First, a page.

As a result, users can take advantage of this distributed BI model. Key tools and critical data have moved from a centralized and difficult-to-access architecture to a decentralized model that merely requires access credentials and familiarity with new BI software. This results in a whole new kind of analysis becoming available to the organization, namely, that of experienced, front-line business people who not only know what data they need but how they need to use it.
The emerging crop of BI tools all work hard at developing front-end tools that are more intuitive and easier to use than those of older generations—with varying degrees of success. However, that means a key criteria in any BI tool purchasing decision will be to evaluate who in the organization should access such tools and whether the tool is appropriately designed for that audience. Most BI vendors indicate they're looking for their tool suites to become as ubiquitous and easy to use for business users as typical business collaborationtools or productivity suites, such as Microsoft Office. None have gotten quite that far yet in my estimation, but some are closer than others. To that end, they tend to focus on three core types of analytics: descriptive (what did happen), prescriptive (what should happen now), and predictive (what will happen later).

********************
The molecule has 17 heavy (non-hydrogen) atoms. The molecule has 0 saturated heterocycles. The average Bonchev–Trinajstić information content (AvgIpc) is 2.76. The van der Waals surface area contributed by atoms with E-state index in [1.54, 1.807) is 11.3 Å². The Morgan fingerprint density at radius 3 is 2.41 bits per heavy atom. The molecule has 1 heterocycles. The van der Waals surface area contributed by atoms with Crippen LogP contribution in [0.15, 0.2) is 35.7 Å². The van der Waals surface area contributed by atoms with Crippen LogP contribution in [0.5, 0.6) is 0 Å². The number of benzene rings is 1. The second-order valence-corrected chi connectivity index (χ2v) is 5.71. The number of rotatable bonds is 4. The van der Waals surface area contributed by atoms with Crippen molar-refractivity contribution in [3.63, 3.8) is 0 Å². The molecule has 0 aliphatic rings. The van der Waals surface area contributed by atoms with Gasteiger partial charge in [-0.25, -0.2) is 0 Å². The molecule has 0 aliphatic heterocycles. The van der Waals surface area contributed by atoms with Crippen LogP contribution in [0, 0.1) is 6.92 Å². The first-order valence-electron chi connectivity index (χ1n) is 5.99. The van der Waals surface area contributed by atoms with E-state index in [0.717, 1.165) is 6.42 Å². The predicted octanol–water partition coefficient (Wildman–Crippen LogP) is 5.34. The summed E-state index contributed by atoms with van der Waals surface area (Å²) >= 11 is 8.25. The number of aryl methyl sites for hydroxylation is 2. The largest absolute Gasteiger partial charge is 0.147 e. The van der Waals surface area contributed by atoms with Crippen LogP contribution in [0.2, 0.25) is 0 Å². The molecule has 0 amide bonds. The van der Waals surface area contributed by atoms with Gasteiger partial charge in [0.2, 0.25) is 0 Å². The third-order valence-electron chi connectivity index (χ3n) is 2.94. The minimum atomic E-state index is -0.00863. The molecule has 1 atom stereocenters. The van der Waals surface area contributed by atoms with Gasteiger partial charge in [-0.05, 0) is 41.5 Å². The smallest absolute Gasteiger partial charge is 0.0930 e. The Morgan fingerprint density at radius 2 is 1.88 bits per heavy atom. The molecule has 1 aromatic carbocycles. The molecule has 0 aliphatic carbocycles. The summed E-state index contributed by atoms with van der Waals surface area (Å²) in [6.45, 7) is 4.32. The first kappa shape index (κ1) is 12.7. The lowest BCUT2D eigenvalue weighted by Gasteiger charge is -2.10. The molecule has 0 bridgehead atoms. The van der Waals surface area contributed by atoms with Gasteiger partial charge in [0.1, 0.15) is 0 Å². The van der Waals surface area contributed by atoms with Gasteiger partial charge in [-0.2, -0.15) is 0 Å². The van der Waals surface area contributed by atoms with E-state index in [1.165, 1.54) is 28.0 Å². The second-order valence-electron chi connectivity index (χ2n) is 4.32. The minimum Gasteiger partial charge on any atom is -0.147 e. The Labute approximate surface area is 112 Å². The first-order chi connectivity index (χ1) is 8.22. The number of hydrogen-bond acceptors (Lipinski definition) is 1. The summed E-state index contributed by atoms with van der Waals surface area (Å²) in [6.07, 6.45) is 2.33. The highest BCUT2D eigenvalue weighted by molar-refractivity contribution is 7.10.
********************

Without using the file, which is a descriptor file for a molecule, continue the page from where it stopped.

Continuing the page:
WHAT IS DATA VISUALIZATION?
In the context of BI software, data visualization is a fast and effective method of transferring information from a machine to a human brain. The idea is to place digital information into a visual context so that the analytic output can be quickly ingested by humans, often at a glance. If this sounds like those pie and bar charts you've seen in Microsoft Excel, then you're right. Those are early examples of data visualizations.